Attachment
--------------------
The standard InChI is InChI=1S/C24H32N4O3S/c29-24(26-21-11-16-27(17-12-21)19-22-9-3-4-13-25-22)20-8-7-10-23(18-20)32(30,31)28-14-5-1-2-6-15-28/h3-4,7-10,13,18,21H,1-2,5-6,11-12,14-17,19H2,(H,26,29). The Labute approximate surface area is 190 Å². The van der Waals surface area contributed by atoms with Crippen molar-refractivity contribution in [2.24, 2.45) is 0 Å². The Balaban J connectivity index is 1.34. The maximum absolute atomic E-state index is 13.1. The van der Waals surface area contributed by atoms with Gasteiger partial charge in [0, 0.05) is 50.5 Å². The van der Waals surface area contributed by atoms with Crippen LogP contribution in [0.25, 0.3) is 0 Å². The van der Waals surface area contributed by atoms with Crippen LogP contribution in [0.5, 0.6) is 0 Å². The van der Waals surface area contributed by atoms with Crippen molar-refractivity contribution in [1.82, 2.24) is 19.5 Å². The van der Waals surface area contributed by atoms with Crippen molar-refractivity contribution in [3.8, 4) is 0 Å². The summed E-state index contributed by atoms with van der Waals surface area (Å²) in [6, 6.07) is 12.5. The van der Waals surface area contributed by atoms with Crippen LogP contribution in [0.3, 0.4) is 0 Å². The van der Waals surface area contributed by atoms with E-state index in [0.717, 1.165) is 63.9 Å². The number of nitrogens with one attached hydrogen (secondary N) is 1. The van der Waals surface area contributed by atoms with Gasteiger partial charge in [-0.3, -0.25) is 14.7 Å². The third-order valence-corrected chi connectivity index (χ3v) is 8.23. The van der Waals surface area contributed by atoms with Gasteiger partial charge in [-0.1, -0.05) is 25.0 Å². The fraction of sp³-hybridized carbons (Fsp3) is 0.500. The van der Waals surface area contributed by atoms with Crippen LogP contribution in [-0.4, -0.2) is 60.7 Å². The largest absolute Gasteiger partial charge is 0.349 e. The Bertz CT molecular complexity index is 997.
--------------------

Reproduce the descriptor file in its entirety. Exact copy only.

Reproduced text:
The standard InChI is InChI=1S/C24H32N4O3S/c29-24(26-21-11-16-27(17-12-21)19-22-9-3-4-13-25-22)20-8-7-10-23(18-20)32(30,31)28-14-5-1-2-6-15-28/h3-4,7-10,13,18,21H,1-2,5-6,11-12,14-17,19H2,(H,26,29). The Labute approximate surface area is 190 Å². The van der Waals surface area contributed by atoms with Crippen molar-refractivity contribution in [2.24, 2.45) is 0 Å². The Balaban J connectivity index is 1.34. The maximum absolute atomic E-state index is 13.1. The van der Waals surface area contributed by atoms with Gasteiger partial charge in [0, 0.05) is 50.5 Å². The van der Waals surface area contributed by atoms with Crippen LogP contribution in [0.25, 0.3) is 0 Å². The van der Waals surface area contributed by atoms with Crippen LogP contribution in [0.5, 0.6) is 0 Å². The van der Waals surface area contributed by atoms with Crippen molar-refractivity contribution in [1.82, 2.24) is 19.5 Å². The van der Waals surface area contributed by atoms with Crippen molar-refractivity contribution in [3.8, 4) is 0 Å². The summed E-state index contributed by atoms with van der Waals surface area (Å²) in [6, 6.07) is 12.5. The van der Waals surface area contributed by atoms with Crippen LogP contribution in [0.3, 0.4) is 0 Å². The van der Waals surface area contributed by atoms with E-state index in [0.717, 1.165) is 63.9 Å². The number of nitrogens with one attached hydrogen (secondary N) is 1. The van der Waals surface area contributed by atoms with Gasteiger partial charge in [-0.3, -0.25) is 14.7 Å². The third-order valence-corrected chi connectivity index (χ3v) is 8.23. The van der Waals surface area contributed by atoms with Gasteiger partial charge in [-0.1, -0.05) is 25.0 Å². The fraction of sp³-hybridized carbons (Fsp3) is 0.500. The van der Waals surface area contributed by atoms with Crippen LogP contribution in [-0.4, -0.2) is 60.7 Å². The largest absolute Gasteiger partial charge is 0.349 e. The Bertz CT molecular complexity index is 997.